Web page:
MIT Technology Review published an article, Searching as a Team: An innovative tool aims to help users search the Internet together, which describes an experiment in collaborative searching using social software. Meredith Morris, of Microsoft’s Adaptive Systems and Interaction group, is designing the software. Here’s how the article describes the tool:

Called SearchTogether, the tool is meant to help groups whose members are working on different computers, whether they’re all logged in simultaneously or one at a time. The tool is a plug-in for Internet Explorer 7 and requires a Windows Live ID to use. Once all the users have the tool installed, Morris explains, if one of them wants to initiate a Web search, she can invite the others to join her. The tool tracks the work done by the group, making it easier for the initiator to assign tasks and for group members to keep track of what they’ve done.

The article goes on to explain that Morris conducted a survey to identify challenges people faced in trying to search collaboratively (redundant effort and inefficient communications about results were two challenges mentioned) and designed the tool to address them.

My question to readers is, “What would it take to create a collaborative federated search environment?” While in many ways, collaboration is collaboration, regardless of where the content comes from, there are differences worth noting between crawled and federated content. A major difference that comes to mind is that users of federated search are more likely to be looking at scholarly documents than are users of the popular search engines. Being able to annotate technical and scientific documents and highlight key points would be of value to me as would be reading the annotations of others.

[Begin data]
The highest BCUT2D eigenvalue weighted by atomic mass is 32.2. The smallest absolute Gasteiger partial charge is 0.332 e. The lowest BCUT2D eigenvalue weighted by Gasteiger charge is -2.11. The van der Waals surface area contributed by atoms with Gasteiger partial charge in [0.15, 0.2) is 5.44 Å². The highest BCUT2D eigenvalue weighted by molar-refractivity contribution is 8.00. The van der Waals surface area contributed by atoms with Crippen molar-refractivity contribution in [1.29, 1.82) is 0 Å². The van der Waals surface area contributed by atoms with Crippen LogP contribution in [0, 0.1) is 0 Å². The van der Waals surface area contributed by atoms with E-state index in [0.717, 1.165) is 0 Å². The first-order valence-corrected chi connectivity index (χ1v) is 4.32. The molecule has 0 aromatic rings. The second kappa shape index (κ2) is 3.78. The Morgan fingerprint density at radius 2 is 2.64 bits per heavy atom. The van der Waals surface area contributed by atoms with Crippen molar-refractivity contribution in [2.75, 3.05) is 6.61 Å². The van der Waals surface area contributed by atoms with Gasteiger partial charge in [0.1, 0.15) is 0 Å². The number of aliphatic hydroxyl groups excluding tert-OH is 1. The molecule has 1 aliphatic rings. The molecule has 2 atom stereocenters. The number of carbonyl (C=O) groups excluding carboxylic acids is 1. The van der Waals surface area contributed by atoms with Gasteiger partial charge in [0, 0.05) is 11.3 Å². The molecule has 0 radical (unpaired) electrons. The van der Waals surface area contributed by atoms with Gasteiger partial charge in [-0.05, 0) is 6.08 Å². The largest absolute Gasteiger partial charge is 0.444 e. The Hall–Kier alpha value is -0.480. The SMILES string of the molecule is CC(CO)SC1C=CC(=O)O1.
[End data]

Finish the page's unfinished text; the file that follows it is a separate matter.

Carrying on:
Scholarly documents also have citations. I would want a collaborative federated search system to track the references, both from and to, any particular document, and to identify who in my collaboration team has seen and annotated any document in the chain of references. And, I would want a mechanism for ranking documents so that I can steer others on my team towards or away from a particular document.

Collaborative federated search environments get more interesting the more people participate. Just look at all of the useful information that Amazon.com provides to its customers because of its huge customer base. I love reading reviews, seeing ratings, and noting the recommendations for other books to peruse that Amazon provides. In scholarly research, a collaborative environment would do well to implement these Amazon features with one important caveat. I would want a way to determine how credible any particular reviewer was. The anonymity of Amazon reviews concerns me; how do I know a particular review isn’t biased? How do I know a book is high quality just because a lot of people say it is. When conducting serious research I want safeguards to flag suspect reviews, like those submitted from new members of the collaboration who don’t yet have an established reputation. I want a mechanism for community members to establish credibility.

I like the idea of applying community software to collaborative search efforts. What do you think users of federated search would value in a collaborative environment? Maybe we can get Microsoft to listen.

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This entry was posted on Wednesday, March 19th, 2008 at 3:09 pm and is filed under viewpoints. You can follow any responses to this entry through the RSS 2.0 feed. You can leave a response, or TrackBack URI from your own site.

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